Tuesday, March 8, 2016

We Settlers Have Scruples

Jebediah, DirecTV's settler. Source: Google Images
Last month, I told DirecTV to take a hike, so I guess that makes me a settler.

But being a settler isn’t so bad. You just have to adjust, make due, and learn to have an appreciation for the simpler things in life.

For example, I have my foot stomping, a long-standing tradition amongst we settlers, that has brought me hours of pleasure and aggravated the hell out of my dog.

I also have my hand-stitched clothes. Indeed, they may seem a bit drab to you, but to a settler like me they’re stylin’. They also fit me much better than the fatso clothes I stuffed myself into during my heady DirecTV days. I admit I’m neither Ralph Lauren nor a Brooks brother, but, boy, can I stitch a snazzy pair of pants together. Next week I shall learn to make pleats! So what if one leg is a little shorter than the other. I’m a settler. I settle for things, even uneven things.

For exercise I have my stick and hoop. You might think my rapid weight loss has been due solely to my carb-free diet. Like blazes it has! I’ve been running up to a mile and half with my stick and hoop. I work up a good, healthy sweat. So what if I have to dodge a Dodge Ram or two along the way. I’m a settler. I settle for things, even things that the neighbors find silly and ridiculous.

When I'm bored I have my churn, a wooden apparatus I use to churn butter. For two weeks now I’ve been a regular butter-churning fool with that thing. I’ve churned so much butter one would think I’m expecting a call from Land-O-Lakes. But I haven’t got a clue what to do with the butter once it’s churned. So what. I’m a settler. I settle for things, even incomplete things.

And for fun I have my books. Over the past few weeks, I have reintroduced myself to Joseph Heller’s Catch-22 and Mark Twain’s The Adventures of Tom Sawyer. I’ve even gotten around to cracking the spine of James Joyce’s Ulysses. Television schmelevision! You can have your Viceland and its cannabis and its hip-hop hippity do-do, or whatever it is those urban rapscallions call it. And you can take its foul-mouthed, morbidly-obese, culinarian, too. I’m a settler. I settle for things, even things that might require a little intellectual fortitude.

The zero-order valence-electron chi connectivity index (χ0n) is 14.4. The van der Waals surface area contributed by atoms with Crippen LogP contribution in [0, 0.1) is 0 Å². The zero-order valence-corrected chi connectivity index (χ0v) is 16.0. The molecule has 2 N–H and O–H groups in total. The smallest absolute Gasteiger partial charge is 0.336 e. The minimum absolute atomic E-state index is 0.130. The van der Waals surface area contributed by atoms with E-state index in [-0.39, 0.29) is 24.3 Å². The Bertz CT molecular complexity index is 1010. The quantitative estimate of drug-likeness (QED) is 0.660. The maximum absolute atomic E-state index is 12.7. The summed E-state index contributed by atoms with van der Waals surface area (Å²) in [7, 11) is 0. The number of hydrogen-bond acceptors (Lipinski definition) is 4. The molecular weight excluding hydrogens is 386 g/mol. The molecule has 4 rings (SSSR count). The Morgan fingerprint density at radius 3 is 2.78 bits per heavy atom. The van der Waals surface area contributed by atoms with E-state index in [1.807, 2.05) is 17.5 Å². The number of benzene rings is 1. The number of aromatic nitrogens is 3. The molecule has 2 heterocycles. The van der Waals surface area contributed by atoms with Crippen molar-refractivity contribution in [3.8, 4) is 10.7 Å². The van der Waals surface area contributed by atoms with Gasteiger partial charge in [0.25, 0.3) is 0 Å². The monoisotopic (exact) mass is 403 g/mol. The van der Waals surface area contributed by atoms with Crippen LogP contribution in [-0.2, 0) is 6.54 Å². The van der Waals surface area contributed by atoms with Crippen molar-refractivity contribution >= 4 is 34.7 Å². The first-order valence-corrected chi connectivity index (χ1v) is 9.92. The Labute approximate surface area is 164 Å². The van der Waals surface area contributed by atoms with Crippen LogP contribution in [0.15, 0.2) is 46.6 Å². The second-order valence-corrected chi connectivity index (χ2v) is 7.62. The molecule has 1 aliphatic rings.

My journey to the frontier began back in March 2015. It was then that a young, perky, DirecTV sales rep, clad in a skirt so short it was polishing her pancreas, approached me at a local Best Buy. She promised to save me a ton of money if I switched to DirecTV.

She said that if I left my plebeian cable TV behind (plebeian is my word nor hers), she would give me all sorts of channels and movies, most of which would be broadcasted in high definition. She would also throw in the NFL Sunday Ticket 2015 at no extra charge! (Perhaps she wanted me to think that she was more than just pair of legs.) All I had to do was sign a two-year contract and I would get it all for a mere $67 a month.

What more could I ask for? I could get all of that and a sleek, new football-shaped satellite dish to mount on my roof. I signed on the dotted line. Cellphone calls were made on the spot. It was official. I was a DirecTV customer.

Everything was fine for the first year. I got all the channels I wanted; I got all the movies I wanted; and I got my DVR. (Even we settlers need a DVR.) I also got the NFL Sunday Ticket 2015 for free. And then, February 2016 came. My covered wagon loomed on the horizon.

DirecTV informed me that in March my monthly bill would increase from $67 to about $140. I called the company's customer service number and protested – loudly. But alas, DirecTV had me by the cabbage heads. I was informed that the savings promised to me at Best Buy was only for the first year of my contract, a fact Ms. Miniskirt didn't divulge prior to my signing. After several minutes of arguing, I cancelled my contract. I fully expect to swallow the $240 early cancellation fee.

If the old bait-and-switch is what being number one in customer satisfaction is all about, a ranking touted ad nauseam by DirecTV's marketing suits, then I will accept cable’s ugly wires with open arms.

Soon I will return to cable, just as sure as will return to tilling my backyard in the hopes for a fertile spring. But that’s okay. I’m a settler. I settle for things. I’ll settle for my foot stomping, my homemade clothes, my butter churning, my books, my stick and hoop exercise, my sock puppets and my cable TV.

But there is one thing I won’t settle for, and that's dishonesty.

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